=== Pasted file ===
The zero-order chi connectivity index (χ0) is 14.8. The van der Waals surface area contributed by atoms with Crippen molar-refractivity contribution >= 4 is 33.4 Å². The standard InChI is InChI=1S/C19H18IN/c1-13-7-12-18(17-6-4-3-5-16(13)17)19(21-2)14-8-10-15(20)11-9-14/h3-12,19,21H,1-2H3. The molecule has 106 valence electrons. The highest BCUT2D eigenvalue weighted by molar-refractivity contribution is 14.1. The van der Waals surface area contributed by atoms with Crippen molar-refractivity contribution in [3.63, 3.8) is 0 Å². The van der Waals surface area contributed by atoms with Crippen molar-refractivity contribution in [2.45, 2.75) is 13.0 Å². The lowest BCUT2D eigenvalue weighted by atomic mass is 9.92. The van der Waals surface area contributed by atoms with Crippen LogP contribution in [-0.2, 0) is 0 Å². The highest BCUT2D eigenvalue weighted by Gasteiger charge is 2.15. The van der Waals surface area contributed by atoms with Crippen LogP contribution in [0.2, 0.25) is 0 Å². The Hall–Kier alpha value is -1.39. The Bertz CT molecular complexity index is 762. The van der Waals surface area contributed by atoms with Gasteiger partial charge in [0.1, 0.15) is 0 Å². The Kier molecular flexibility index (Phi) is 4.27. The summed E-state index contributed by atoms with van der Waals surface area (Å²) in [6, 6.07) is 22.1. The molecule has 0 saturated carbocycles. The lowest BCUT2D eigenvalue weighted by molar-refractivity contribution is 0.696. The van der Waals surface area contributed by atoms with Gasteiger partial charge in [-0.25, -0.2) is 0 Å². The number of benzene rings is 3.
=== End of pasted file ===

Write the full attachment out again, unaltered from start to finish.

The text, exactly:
The zero-order chi connectivity index (χ0) is 14.8. The van der Waals surface area contributed by atoms with Crippen molar-refractivity contribution >= 4 is 33.4 Å². The standard InChI is InChI=1S/C19H18IN/c1-13-7-12-18(17-6-4-3-5-16(13)17)19(21-2)14-8-10-15(20)11-9-14/h3-12,19,21H,1-2H3. The molecule has 106 valence electrons. The highest BCUT2D eigenvalue weighted by molar-refractivity contribution is 14.1. The van der Waals surface area contributed by atoms with Crippen molar-refractivity contribution in [3.63, 3.8) is 0 Å². The van der Waals surface area contributed by atoms with Crippen molar-refractivity contribution in [2.45, 2.75) is 13.0 Å². The lowest BCUT2D eigenvalue weighted by atomic mass is 9.92. The van der Waals surface area contributed by atoms with Crippen LogP contribution in [-0.2, 0) is 0 Å². The highest BCUT2D eigenvalue weighted by Gasteiger charge is 2.15. The van der Waals surface area contributed by atoms with Crippen LogP contribution in [0.2, 0.25) is 0 Å². The Hall–Kier alpha value is -1.39. The Bertz CT molecular complexity index is 762. The van der Waals surface area contributed by atoms with Gasteiger partial charge in [0.1, 0.15) is 0 Å². The Kier molecular flexibility index (Phi) is 4.27. The summed E-state index contributed by atoms with van der Waals surface area (Å²) in [6, 6.07) is 22.1. The molecule has 0 saturated carbocycles. The lowest BCUT2D eigenvalue weighted by molar-refractivity contribution is 0.696. The van der Waals surface area contributed by atoms with Gasteiger partial charge in [-0.25, -0.2) is 0 Å². The number of benzene rings is 3.